Many students in Hong Kong schools not grasping the joy of learning

PUBLISHED : Monday, 09 November, 2015, 5:09pm
UPDATED : Monday, 09 November, 2015, 5:09pm

I refer to your editorial ("Over-drilling robs the joy of learning", November 1) about students in local schools.

Learning should be carried out in a relaxing way, but because the education system is so competitive, students are forced to drill for exams by doing similar questions repeatedly. This denies them the joy of learning.

I admit that exams are necessary, but the Education Bureau must come up with suitable policies which benefit students. It must address the weaknesses in the present system.

With the rising importance of exams, students are forced to do a lot of homework and drill a lot for exams.

There are even exams for Primary Three students. To prepare for the Territory-wide Systems Assessment (TSA) test, students have to repeatedly practise to answer what are difficult questions.

Primary Three students face a lot of pressure from the TSA test and it is difficult for them to handle this pressure, because they are so young.

Over-drilling for exams can rob them of the joy of learning. They could then lose their interest in learning.

The bureau should make the necessary effort to ease schools' concerns about the TSA test. They are worried that if pupils get poor results, this will affect a school's rankings.

I attended a primary school where the emphasis was on well-rounded development. I enjoyed my years there.

We had a limited amount of homework. This gave me a lot of free time and I could join different extracurricular activities.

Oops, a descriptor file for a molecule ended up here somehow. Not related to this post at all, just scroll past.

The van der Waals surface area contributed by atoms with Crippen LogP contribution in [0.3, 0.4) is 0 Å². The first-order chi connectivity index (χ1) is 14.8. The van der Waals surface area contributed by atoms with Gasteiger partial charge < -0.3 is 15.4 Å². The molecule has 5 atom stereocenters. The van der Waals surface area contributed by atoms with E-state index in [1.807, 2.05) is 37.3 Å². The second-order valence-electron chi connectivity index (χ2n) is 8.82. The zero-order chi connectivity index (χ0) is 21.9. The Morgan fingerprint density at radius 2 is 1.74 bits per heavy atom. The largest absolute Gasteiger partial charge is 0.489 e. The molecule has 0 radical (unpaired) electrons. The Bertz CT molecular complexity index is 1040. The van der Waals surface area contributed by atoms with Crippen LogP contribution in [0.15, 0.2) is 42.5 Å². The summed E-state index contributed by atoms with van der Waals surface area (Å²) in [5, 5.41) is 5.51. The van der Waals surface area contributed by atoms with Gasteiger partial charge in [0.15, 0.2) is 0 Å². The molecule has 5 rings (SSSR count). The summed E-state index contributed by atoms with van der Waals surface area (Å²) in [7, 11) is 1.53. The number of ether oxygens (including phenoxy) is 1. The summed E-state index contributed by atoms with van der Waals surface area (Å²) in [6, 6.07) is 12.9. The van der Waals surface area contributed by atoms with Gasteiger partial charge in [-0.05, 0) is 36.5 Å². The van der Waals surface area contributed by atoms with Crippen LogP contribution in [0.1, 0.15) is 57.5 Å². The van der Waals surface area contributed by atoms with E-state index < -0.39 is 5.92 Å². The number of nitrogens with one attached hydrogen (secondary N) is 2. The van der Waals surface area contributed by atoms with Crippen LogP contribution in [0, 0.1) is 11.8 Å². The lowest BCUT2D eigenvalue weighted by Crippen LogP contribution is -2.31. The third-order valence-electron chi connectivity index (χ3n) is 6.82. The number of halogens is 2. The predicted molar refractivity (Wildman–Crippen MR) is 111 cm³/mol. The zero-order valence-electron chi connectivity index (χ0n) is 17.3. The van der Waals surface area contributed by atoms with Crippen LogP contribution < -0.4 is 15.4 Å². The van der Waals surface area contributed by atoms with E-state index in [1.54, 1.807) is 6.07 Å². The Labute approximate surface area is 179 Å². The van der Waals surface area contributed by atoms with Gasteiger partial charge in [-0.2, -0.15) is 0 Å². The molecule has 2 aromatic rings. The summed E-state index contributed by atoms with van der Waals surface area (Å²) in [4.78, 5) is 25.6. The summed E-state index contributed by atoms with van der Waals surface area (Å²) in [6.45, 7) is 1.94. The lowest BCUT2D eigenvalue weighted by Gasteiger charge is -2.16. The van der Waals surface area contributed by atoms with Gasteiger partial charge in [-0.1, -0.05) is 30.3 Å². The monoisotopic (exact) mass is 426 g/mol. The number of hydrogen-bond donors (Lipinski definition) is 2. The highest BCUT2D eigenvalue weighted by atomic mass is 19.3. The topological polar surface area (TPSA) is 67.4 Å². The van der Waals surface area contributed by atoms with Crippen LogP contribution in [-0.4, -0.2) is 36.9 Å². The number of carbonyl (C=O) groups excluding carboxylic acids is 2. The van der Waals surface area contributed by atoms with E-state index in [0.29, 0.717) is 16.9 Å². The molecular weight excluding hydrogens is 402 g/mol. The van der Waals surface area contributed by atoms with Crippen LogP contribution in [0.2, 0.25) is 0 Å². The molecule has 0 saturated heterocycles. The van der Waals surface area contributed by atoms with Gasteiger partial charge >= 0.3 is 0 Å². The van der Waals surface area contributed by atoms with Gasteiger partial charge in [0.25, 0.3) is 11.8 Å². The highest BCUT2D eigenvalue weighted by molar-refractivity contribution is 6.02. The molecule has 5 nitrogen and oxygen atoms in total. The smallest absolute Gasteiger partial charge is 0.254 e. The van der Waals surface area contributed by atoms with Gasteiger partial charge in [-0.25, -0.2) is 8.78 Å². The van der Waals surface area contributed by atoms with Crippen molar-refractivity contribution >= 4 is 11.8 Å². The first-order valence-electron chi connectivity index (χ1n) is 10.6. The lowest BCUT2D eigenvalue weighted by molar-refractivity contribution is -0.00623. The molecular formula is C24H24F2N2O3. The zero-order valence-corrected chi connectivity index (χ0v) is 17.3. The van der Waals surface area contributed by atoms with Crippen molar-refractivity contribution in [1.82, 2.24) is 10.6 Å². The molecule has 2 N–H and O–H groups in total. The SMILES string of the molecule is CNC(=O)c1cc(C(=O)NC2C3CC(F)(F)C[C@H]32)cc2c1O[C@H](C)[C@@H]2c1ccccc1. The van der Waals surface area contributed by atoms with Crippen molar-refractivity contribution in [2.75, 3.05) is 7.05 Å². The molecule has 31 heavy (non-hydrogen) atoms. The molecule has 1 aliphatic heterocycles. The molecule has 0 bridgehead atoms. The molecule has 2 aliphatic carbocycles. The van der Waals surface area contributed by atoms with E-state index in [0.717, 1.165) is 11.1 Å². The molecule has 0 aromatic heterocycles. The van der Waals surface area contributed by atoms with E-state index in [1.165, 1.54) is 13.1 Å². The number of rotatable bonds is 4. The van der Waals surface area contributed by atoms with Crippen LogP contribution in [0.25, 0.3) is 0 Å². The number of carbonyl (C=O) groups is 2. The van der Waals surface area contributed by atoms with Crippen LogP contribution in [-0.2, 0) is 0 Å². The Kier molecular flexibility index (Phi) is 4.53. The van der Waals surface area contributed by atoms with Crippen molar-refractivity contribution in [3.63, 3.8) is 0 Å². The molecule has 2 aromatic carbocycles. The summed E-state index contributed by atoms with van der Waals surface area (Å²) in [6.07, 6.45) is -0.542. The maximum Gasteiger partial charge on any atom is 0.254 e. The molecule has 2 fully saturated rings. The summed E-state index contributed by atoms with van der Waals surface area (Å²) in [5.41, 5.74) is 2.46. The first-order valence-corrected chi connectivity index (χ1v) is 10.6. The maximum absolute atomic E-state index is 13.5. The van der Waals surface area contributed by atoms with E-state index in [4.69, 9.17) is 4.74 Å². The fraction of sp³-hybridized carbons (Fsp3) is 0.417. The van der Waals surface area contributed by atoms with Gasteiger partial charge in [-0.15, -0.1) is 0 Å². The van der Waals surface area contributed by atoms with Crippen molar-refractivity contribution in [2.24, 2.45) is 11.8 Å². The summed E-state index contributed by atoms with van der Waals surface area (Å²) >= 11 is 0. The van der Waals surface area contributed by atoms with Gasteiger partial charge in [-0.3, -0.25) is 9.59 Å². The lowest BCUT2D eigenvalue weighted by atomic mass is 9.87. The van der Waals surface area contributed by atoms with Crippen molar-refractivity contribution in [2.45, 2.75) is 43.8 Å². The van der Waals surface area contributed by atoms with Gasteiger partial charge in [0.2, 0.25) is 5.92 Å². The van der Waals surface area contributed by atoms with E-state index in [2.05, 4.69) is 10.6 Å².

I was thankful that this school enabled me to enjoy a happy childhood and I was not turned into an exam-oriented robot. I enjoyed the process of learning. I wondered whether students forced to do a lot of drilling for the TSA tests could appreciate that joy.

Schools should promote a well-rounded development and inspire students to study instead of just forcing them to do exercises every day.

This does not mean that exams are not considered important.

Of course, they should not ignore academic studies, but they must be allowed to maintain a good work-life balance. In this way, they will be less likely to treat learning as a hard job.

Education plays a key role in enhancing the standard of our city. The government must look at the failings in the present exam system and ensure students have less homework.

It should also give appropriate guidelines to schools so that they do not need to follow tight teaching schedules.

Students must be allowed to understand the joy of learning.

Patrick Heung, Sha Tin